Obama signs bill remaking NSA phone records program
Updated: 2015-06-03 10:58
WASHINGTON - The US Congress approved sweeping changes Tuesday to surveillance laws enacted after the Sept. 11, 2001 attacks, eliminating the National Security Agency's disputed bulk phone-records collection program affecting millions of Americans and replacing it with a more restrictive measure to keep the records in phone companies' hands.
Two days after Congress let the phone-records and several other anti-terror programs expire, the Senate's 67-32 vote sent the legislation to President Barack Obama, who signed it Tuesday night.
"This legislation will strengthen civil liberty safeguards and provide greater public confidence in these programs," Obama said in a statement. Officials said it could take at least several days to restart the collection.
The legislation will revive most of the programs the Senate had allowed to lapse in a dizzying collision of presidential politics and national security policy. But the authorization will undergo major changes, the legacy of agency contractor Edward Snowden's explosive revelations two years ago about domestic spying by the government.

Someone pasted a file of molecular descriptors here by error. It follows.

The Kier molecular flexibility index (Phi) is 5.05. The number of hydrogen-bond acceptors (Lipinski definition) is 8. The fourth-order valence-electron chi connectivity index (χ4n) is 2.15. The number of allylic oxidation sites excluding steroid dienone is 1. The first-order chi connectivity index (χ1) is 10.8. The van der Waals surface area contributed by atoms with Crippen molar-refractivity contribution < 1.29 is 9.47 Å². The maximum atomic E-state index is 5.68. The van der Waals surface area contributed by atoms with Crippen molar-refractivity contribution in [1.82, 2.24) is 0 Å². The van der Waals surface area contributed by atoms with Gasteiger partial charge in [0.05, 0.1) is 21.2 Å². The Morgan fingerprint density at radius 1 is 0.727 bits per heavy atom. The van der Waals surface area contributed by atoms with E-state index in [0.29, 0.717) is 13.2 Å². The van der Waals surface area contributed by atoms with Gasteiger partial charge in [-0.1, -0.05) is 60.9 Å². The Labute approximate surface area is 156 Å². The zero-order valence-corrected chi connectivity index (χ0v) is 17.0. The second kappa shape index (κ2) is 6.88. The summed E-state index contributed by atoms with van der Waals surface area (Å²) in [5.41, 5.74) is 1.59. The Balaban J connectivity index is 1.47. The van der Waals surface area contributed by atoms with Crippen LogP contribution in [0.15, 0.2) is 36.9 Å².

Senators on the intelligence committee had been issuing veiled and vague warnings about the phone records program for years. But it was Snowden who revealed the details. He's now living in Moscow,
Snowden, reviled by lawmakers of both parties, addressed the vote via video link during an event hosted by Amnesty International. He said the legislation was historic because Americans are questioning long-held assumptions that intelligence officials always act in their best interest.In an unusual shifting of alliances, the legislation passed with the support of Obama and House Republican Speaker John Boehner but over the strong opposition of Republican Senate Majority Leader Mitch McConnell. McConnell failed to persuade the Senate to extend the current law unchanged, and came up short in a last-ditch effort Tuesday to amend the House version, as nearly a dozen of his own Republicans abandoned him in a series of votes.